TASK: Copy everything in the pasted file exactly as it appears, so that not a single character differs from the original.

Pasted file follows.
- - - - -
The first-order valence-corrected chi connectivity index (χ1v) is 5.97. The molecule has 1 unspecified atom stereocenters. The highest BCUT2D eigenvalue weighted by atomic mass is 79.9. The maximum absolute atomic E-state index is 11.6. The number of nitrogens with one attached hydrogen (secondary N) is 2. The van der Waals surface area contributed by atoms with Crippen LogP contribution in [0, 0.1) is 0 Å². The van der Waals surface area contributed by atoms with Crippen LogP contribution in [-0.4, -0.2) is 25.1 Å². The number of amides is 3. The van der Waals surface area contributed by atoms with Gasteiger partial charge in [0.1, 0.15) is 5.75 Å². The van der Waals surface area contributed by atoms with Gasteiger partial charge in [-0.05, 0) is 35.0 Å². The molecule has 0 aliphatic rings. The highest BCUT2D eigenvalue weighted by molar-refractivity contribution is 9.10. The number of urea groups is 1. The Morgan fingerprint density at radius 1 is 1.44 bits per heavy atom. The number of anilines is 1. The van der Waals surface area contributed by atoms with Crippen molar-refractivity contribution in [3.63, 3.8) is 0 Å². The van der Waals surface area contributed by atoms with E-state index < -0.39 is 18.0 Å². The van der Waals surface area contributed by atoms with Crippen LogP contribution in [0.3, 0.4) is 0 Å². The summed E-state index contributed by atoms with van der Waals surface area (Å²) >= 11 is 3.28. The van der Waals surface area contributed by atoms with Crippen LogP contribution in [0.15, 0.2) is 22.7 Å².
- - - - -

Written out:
The first-order valence-corrected chi connectivity index (χ1v) is 5.97. The molecule has 1 unspecified atom stereocenters. The highest BCUT2D eigenvalue weighted by atomic mass is 79.9. The maximum absolute atomic E-state index is 11.6. The number of nitrogens with one attached hydrogen (secondary N) is 2. The van der Waals surface area contributed by atoms with Crippen LogP contribution in [0, 0.1) is 0 Å². The van der Waals surface area contributed by atoms with Crippen LogP contribution in [-0.4, -0.2) is 25.1 Å². The number of amides is 3. The van der Waals surface area contributed by atoms with Gasteiger partial charge in [0.1, 0.15) is 5.75 Å². The van der Waals surface area contributed by atoms with Gasteiger partial charge in [-0.05, 0) is 35.0 Å². The molecule has 0 aliphatic rings. The highest BCUT2D eigenvalue weighted by molar-refractivity contribution is 9.10. The number of urea groups is 1. The Morgan fingerprint density at radius 1 is 1.44 bits per heavy atom. The number of anilines is 1. The van der Waals surface area contributed by atoms with Crippen molar-refractivity contribution in [3.63, 3.8) is 0 Å². The van der Waals surface area contributed by atoms with E-state index < -0.39 is 18.0 Å². The van der Waals surface area contributed by atoms with Crippen LogP contribution in [0.3, 0.4) is 0 Å². The summed E-state index contributed by atoms with van der Waals surface area (Å²) >= 11 is 3.28. The van der Waals surface area contributed by atoms with Crippen LogP contribution in [0.15, 0.2) is 22.7 Å².